Rachel Miller presents a lot of evidence that the controversial Calvinist pastor Doug Wilson has engaged in serious plagiarism in his new book.  I looked at the side-by-side comparisons of pages from Wilson’s book, co-written with Randy Booth, and pages from the works of other writers. It’s astonishing. She’s nailed them.

Canon Press, the publisher, has withdrawn the book, and put out the following statements:

CANON PRESS STATEMENT:

Canon Press has investigated the charges of plagiarism and improper citation in A Justice Primer, and it is abundantly clear that the editor and co-author, Randy Booth, plagiarized material in multiple instances from a number of different sources. Such negligence and editorial incompetence is a gross breach of contract and obviously does not meet Canon Press’s publishing standards. As such, we have discontinued the book, effective immediately. Refer to the author statements below for more information. We would like to specifically thank Rachel Miller for bringing this to our attention so we could take the necessary steps to immediately correct such a serious error.

 

RANDY BOOTH STATEMENT:

“This is a mea culpa for the citation omissions in A Justice Primer. A few years ago I approached Doug Wilson about a combined effort to produce a book on justice. He had begun to write some on the subject as had I. The idea was to blend the writing, and I was in charge of accomplishing this. As best I can tell, all the problems are mine and not Doug’s. As a pastor I was drawing on a wide range of materials and notes that I had collected over a number of years to use in sermons or lessons with no intention of publishing that material, thus citations were often missing in my old notes. Concerning the ‘definitions,’ I didn’t see the need to cite those sources. I have also been a student of Dr. Greg Bahnsen for over twenty-five years, and undoubtedly some of his material has found its way into sermons and Bible studies over the years, which were cut-and-pasted as I prepared for this book.  Regarding the material taken from Paul Rose (2003) and Wayne Blank, I freely acknowledge that I originally collected their material but did not have it cited in my notes from years ago. This is a serious mistake on my part (not differentiating my own material from others in my research and study). While this was not intentional plagiarism on my part, nevertheless I clearly did use their words without proper citation and for this I publicly confess.”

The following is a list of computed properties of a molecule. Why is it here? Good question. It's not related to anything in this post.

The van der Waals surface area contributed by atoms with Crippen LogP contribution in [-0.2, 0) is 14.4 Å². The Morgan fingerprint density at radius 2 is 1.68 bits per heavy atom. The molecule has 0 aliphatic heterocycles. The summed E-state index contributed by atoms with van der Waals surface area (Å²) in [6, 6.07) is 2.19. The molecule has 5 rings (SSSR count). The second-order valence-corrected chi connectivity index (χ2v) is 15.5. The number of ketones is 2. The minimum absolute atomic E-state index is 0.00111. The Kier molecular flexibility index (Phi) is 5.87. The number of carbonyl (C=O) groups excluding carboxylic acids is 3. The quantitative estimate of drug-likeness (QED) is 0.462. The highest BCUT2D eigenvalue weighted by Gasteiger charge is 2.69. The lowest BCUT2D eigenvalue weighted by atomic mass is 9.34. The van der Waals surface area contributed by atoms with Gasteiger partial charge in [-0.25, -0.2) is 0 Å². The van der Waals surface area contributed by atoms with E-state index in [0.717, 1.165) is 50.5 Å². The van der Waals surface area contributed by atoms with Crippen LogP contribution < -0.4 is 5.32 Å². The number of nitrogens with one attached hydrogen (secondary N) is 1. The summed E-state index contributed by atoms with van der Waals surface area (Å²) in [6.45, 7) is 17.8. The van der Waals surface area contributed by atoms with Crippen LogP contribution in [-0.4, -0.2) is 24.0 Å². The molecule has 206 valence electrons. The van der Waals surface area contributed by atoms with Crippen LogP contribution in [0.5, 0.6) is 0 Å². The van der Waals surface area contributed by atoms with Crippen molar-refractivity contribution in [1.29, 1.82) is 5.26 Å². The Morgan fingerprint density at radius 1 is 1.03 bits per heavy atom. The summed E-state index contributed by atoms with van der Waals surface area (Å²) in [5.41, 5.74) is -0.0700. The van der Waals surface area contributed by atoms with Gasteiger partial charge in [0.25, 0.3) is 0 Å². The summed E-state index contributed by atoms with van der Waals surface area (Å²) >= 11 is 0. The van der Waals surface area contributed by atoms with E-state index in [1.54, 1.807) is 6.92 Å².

DOUGLAS WILSON STATEMENT:

“I was disappointed to find out today that there are serious citation problems in A Justice Primer. In light of this, I am completely supportive of Canon Press withdrawing the book from circulation. For further details on what happened and how, I would refer you to the statements by Canon Press and Randy Booth.”

In 2004, Wilson and a different co-author were busted in another plagiarism scandal, in which Canon Press (which is owned by Wilson’s church son) had to withdraw the book.

Randy Booth, the co-author of A Justice Primer, is the man Wilson appointed to investigate the way he and his church handled accusations of sexual abuse within the church. Credibility? None left. Not a shred of it, if ever there was.